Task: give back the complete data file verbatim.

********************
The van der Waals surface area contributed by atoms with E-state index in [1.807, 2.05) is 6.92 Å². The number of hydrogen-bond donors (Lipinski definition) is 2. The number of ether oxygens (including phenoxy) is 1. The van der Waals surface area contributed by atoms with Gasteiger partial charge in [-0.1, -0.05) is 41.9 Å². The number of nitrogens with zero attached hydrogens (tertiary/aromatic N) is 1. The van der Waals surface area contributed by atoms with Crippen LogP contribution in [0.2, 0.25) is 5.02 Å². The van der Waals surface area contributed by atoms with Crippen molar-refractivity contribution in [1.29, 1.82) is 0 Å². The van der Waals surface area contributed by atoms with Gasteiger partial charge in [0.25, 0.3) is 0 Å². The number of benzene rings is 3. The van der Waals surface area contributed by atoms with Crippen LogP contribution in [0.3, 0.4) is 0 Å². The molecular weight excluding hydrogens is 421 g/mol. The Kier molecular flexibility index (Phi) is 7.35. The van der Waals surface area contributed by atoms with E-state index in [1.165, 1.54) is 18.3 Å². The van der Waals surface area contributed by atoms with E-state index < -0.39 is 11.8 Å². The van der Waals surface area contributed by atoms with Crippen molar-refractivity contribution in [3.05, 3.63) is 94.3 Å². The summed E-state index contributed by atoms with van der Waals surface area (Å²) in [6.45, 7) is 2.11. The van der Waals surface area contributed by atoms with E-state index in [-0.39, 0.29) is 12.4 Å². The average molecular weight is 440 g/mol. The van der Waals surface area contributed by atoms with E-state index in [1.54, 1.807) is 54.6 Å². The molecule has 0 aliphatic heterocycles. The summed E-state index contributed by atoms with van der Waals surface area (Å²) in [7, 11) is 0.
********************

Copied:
The van der Waals surface area contributed by atoms with E-state index in [1.807, 2.05) is 6.92 Å². The number of hydrogen-bond donors (Lipinski definition) is 2. The number of ether oxygens (including phenoxy) is 1. The van der Waals surface area contributed by atoms with Gasteiger partial charge in [-0.1, -0.05) is 41.9 Å². The number of nitrogens with zero attached hydrogens (tertiary/aromatic N) is 1. The van der Waals surface area contributed by atoms with Crippen LogP contribution in [0.2, 0.25) is 5.02 Å². The van der Waals surface area contributed by atoms with Crippen molar-refractivity contribution in [1.29, 1.82) is 0 Å². The van der Waals surface area contributed by atoms with Gasteiger partial charge in [0.25, 0.3) is 0 Å². The number of benzene rings is 3. The van der Waals surface area contributed by atoms with Crippen LogP contribution in [0.3, 0.4) is 0 Å². The molecular weight excluding hydrogens is 421 g/mol. The Kier molecular flexibility index (Phi) is 7.35. The van der Waals surface area contributed by atoms with E-state index in [1.165, 1.54) is 18.3 Å². The van der Waals surface area contributed by atoms with E-state index < -0.39 is 11.8 Å². The van der Waals surface area contributed by atoms with Crippen molar-refractivity contribution in [3.05, 3.63) is 94.3 Å². The summed E-state index contributed by atoms with van der Waals surface area (Å²) in [6.45, 7) is 2.11. The van der Waals surface area contributed by atoms with E-state index in [-0.39, 0.29) is 12.4 Å². The average molecular weight is 440 g/mol. The van der Waals surface area contributed by atoms with E-state index in [1.54, 1.807) is 54.6 Å². The molecule has 0 aliphatic heterocycles. The summed E-state index contributed by atoms with van der Waals surface area (Å²) in [7, 11) is 0.